Norman Lear’s path-blazing, groundbreaking, though, alas short-lived series “Hot L Baltimore” premiered on this date. The television situation comedy series was adapted from the hit off-Broadway play by Lanford Wilson and took place in the “Hotel Baltimore” in Baltimore, Maryland and drew its title from the cheap establishment’s neon marquee, which had a burned-out letter “e” that had never been replaced. The half-hour series premiered January 24, 1975 and was produced by Norman Lear for ABC. (It was, in fact the first Norman Lear property to air on ABC.) The cast included Conchata Ferrell, James Cromwell, Richard Masur, Al Freeman, Jr., Gloria LeRoy, Jeannie Linero, and Charlotte Rae.
The series had several controversial elements, including two primary characters who were prostitutes (one of whom was an illegal immigrant) and one of the first Gay couples to be depicted on an American television series. Because of the story lines the show was the first network television show to have a warning at its opening, cautioning viewers about mature themes. The network supported the show and gave it a full publicity campaign, but it failed to win an audience and was canceled after thirteen episodes; its last telecast was June 6, 1975.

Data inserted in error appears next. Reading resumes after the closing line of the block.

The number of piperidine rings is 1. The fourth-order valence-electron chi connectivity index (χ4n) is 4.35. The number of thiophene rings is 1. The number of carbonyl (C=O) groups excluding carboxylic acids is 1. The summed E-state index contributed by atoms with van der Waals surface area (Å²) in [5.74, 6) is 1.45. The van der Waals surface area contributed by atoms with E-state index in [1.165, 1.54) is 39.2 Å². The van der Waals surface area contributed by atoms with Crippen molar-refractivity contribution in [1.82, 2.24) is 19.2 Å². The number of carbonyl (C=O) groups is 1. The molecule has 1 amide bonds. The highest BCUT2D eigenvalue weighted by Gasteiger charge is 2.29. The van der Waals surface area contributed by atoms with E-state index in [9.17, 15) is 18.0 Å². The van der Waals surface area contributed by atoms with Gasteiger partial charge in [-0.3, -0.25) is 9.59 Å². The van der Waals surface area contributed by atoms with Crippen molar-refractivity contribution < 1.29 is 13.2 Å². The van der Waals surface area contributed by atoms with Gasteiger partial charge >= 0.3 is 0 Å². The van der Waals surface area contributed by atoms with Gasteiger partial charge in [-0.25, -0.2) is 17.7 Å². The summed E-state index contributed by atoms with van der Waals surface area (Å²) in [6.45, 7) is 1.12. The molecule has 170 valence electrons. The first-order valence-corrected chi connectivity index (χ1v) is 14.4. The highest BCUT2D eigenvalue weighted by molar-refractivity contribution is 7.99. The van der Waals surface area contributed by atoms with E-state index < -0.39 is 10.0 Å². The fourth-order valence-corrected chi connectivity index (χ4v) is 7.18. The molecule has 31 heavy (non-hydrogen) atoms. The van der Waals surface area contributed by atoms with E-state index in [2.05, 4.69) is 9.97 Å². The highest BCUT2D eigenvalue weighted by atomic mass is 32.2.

The very bizarre happenings in the lives of the residents of the seedy Hotel Baltimore. Despite their disparate backgrounds and ethnicities, these neighbors became families. George (Lee Bergere) and Gordon (Henry Calvert) were middle-aged Gay lovers in their fifties, Suzy and April were prostitutes, Mr. Morse was a grouchy old man, Jackie was a young tomboy, Mrs. Bellotti was an eccentric woman with a never-seen psychotic son Moose who once glued himself to the ceiling, and Charles was a wise black man. Bill was the hotel’s desk clerk, and Clifford its young manager.